Annie Leibovitz is not only considered one of the greatest photographers of her time--who could forget the images of a naked and pregnant Demi Moore?--but a huge commercial success as well, earning about $2 million a year. And now she is in danger of defaulting on a $24 million dollar loan, and on the brink of financial ruin. Yesterday, Bloomberg reported that she may even be forced to hand over the creative rights to much of her life's work to settle her debts. A story in this month's New York Magazine tried to make sense of the photographer's crisis. Across the blogosphere, commentators wondered: How could this happen to Annie Leibovitz?
- Rich Does Not Equal Financial Genius, writes finance blogger Felix Salmon. He argues that Leibovtiz's imperfect credit history means she never should have been given such a large loan to begin with. "It’s far too easy for people to simply assume, on the grounds of wealth alone, that therefore there must also be some degree of financial sophistication." Matt Yglesias agrees, writing, "We tend to treat successful businessmen as if they were omniscient central planners who'd gotten rich through their powers of clairvoyance." No, he said, " the whole point of having businessmen instead of central planners is that nobody's that omniscient--we let some flowers bloom and some chips fall and life moves on." But Joe Weisenthal says that's crazy talk. "It's not financial intelligence that you need in order to know that taking a $24 million loan with your life's work as collateral is a huge, huge financial decision. That's just normal intelligence."
- We Are All Annie Leibovitz, writes Robert Frank at The Wall Street Journal. "Let's be honest. Annie Leibovitz succumbed to the same leverage-and-live-large lifestyle as the rest of rich and famous over the past 10 years. No matter how much money they were earning, it was never enough to support the hunger for yet another house or car or household staffer."
- A Long Time Coming, says Andrew Goldman in New York Magazine. His profile reveals a woman willing to go to great lengths--financially speaking--to produce the perfect print. "Her bloated work expenses were a chronic concern," Goldman writes. "Anthony Accardi, Leibovitz's onetime printer, recalls that jobs were often rushed, like the time he had to show up to a lab at 3 a.m. to pick up film of Bill Clinton and have work prints ready by 7 a.m., a job so hurried that he billed Condé Nast three times his regular rate. Accardi was stunned by the number of work prints Leibovitz would order, and apparently so was Condé Nast."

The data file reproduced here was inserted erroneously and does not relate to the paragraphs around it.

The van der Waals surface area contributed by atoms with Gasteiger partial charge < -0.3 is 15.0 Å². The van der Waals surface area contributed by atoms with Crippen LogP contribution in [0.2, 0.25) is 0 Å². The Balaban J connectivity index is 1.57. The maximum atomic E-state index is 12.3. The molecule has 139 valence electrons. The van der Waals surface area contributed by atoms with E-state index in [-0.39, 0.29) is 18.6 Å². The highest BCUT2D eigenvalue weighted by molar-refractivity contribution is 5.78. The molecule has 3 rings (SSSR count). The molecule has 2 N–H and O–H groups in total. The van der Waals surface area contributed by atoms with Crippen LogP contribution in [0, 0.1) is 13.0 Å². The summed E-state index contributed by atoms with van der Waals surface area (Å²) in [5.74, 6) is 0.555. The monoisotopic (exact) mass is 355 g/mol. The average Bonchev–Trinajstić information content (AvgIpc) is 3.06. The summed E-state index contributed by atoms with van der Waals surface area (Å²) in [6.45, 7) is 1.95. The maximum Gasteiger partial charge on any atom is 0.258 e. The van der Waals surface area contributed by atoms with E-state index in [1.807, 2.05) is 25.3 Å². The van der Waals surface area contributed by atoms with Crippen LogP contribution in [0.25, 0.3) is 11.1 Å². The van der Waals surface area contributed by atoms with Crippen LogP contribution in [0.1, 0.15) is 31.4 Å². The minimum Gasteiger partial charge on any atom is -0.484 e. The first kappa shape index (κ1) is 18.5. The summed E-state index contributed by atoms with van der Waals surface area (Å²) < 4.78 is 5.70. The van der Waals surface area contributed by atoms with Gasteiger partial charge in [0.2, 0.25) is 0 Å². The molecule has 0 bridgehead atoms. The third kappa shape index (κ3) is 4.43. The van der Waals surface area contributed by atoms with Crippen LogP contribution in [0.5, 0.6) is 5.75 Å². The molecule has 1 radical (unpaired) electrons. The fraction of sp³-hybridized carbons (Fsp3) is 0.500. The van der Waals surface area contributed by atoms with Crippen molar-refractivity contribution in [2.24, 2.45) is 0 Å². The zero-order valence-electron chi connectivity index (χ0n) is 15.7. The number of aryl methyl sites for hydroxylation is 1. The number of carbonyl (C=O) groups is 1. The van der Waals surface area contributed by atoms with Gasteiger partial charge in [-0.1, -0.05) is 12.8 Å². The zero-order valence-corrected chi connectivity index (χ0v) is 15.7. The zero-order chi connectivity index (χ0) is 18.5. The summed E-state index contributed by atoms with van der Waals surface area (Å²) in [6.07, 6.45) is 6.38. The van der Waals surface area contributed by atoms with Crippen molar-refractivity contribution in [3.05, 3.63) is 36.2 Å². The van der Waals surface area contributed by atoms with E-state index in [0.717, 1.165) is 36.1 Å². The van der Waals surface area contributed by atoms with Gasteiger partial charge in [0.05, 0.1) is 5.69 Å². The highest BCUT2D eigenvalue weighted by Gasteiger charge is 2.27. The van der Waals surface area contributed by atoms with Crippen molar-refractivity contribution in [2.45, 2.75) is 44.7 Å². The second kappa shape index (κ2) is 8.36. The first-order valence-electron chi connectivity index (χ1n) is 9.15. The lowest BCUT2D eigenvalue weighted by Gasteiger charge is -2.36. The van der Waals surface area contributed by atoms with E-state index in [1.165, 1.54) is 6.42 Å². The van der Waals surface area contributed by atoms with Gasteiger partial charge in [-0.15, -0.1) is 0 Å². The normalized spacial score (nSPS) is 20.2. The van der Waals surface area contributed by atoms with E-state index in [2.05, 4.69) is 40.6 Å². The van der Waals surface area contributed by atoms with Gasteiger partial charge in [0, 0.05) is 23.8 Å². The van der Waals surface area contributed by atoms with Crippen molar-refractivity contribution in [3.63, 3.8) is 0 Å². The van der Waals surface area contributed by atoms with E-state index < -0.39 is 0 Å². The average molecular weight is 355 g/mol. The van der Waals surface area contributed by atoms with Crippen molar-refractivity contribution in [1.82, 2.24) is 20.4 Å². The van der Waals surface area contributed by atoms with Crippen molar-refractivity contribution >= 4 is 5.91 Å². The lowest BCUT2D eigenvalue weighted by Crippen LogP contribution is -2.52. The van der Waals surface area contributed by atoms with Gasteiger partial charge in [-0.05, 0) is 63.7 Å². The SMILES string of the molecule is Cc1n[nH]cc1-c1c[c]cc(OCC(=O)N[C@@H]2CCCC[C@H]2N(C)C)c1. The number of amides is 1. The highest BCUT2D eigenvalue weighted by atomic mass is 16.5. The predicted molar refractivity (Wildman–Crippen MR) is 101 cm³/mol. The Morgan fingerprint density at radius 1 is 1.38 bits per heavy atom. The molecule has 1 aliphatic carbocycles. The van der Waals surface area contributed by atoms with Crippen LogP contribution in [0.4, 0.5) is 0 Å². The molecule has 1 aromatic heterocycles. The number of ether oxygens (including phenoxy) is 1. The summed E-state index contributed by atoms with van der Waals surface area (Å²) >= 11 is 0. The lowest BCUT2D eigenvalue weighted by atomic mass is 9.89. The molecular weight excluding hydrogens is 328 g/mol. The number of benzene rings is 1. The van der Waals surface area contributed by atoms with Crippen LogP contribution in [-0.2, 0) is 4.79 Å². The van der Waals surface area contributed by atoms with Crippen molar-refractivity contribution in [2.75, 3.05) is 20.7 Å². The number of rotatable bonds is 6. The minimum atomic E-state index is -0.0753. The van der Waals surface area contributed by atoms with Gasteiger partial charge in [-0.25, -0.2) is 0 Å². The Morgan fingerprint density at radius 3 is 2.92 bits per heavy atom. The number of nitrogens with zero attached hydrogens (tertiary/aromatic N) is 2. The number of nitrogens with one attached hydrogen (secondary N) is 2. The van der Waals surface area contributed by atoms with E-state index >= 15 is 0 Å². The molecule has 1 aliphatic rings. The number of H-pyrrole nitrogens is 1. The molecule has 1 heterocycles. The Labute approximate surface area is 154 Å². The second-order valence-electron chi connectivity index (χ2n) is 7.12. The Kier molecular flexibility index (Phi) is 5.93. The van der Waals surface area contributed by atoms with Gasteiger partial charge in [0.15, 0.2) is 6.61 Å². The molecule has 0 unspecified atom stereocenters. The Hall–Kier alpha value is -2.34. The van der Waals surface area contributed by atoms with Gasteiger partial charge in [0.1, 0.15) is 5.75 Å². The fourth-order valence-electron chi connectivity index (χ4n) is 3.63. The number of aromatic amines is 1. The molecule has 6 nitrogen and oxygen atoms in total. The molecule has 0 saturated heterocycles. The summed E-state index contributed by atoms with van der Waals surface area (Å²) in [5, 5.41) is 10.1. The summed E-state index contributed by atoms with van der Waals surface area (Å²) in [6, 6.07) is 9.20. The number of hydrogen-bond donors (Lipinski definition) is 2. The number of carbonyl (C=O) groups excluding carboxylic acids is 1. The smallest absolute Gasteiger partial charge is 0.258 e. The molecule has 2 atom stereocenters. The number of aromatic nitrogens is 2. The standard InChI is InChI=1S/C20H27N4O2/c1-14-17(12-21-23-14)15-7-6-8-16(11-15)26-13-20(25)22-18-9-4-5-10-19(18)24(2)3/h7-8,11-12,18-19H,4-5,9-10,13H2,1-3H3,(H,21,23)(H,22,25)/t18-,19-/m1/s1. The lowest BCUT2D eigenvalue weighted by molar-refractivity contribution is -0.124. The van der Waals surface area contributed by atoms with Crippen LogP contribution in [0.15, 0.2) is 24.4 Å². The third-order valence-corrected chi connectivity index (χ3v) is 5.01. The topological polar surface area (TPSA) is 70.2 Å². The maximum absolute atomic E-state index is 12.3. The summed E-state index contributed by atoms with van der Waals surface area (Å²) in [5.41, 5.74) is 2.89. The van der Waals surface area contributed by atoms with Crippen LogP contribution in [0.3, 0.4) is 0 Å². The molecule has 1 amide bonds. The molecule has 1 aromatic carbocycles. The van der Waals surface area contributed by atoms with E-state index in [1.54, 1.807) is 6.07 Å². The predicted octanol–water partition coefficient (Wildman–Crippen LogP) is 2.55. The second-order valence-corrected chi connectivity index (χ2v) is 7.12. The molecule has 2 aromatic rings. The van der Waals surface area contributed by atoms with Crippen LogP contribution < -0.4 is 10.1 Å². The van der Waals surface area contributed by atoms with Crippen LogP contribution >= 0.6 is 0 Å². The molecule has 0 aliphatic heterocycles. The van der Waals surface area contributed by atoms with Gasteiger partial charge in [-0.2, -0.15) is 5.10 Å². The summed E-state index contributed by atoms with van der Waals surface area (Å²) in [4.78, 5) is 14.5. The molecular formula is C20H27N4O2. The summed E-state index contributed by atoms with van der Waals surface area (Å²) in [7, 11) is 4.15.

- Her Talent Will Prevail, said Tina Brown, who as the editor of Vanity Fair has actually worked with Leibovitz. Brown told NPR this week that Leibovitz's "extraordinary perfectionism" probably contributed to the artist's financial problems, but said the trait is part of her genius as well. "She really will do anything it takes, whether it means flying people around the country or going into overtime, or just bringing people to the set, or redoing the set, or redoing the whole thing three times, she just doesn’t really care as long as she gets her picture.” Brown admitted things had gotten out of hand, but sounded mostly lighthearted about the artist's future, and said Leibovitz will be fine because of her incredible talent. "“I don’t fear for Annie in the long run," she said.
- Is a Firm Preying on Artists? Just who, some ask, is Art Capital Group, the investment company that lent Leibovitz $24 million and may now own much of her life's work? A July story in PDN, a professional photography blog, suggested Art Capital Group may practice predatory practices with artists. "We all know Annie, but Art Capital Group? Who are they?"
- Other Bad Deals The art blog Art Observed said Leibovitz isn't the first artist embroiled in a lawsuit with the investment firm. "Whether it is due to the tender nature of the business that steps into
the fields of intellectual property when dealing directly with artists,
or the necessity on the company's side for firm and assertive approach
in an economic environment that is nothing short of unstable; Art
Capital Group seems to often be caught up in lawsuits with its clients."
- 'Pawnshop' In a February profile, The New York Times referred to Art Capital Group as a pawnshop, which owns the rights to numerous famous works of art. "This little-known corner of the art business is lightly regulated and highly litigious. But this has not dissuaded clients who have included rich collectors like Veronica Hearst, art galleries and prominent artists themselves, including Ms. Leibovitz and Julian Schnabel."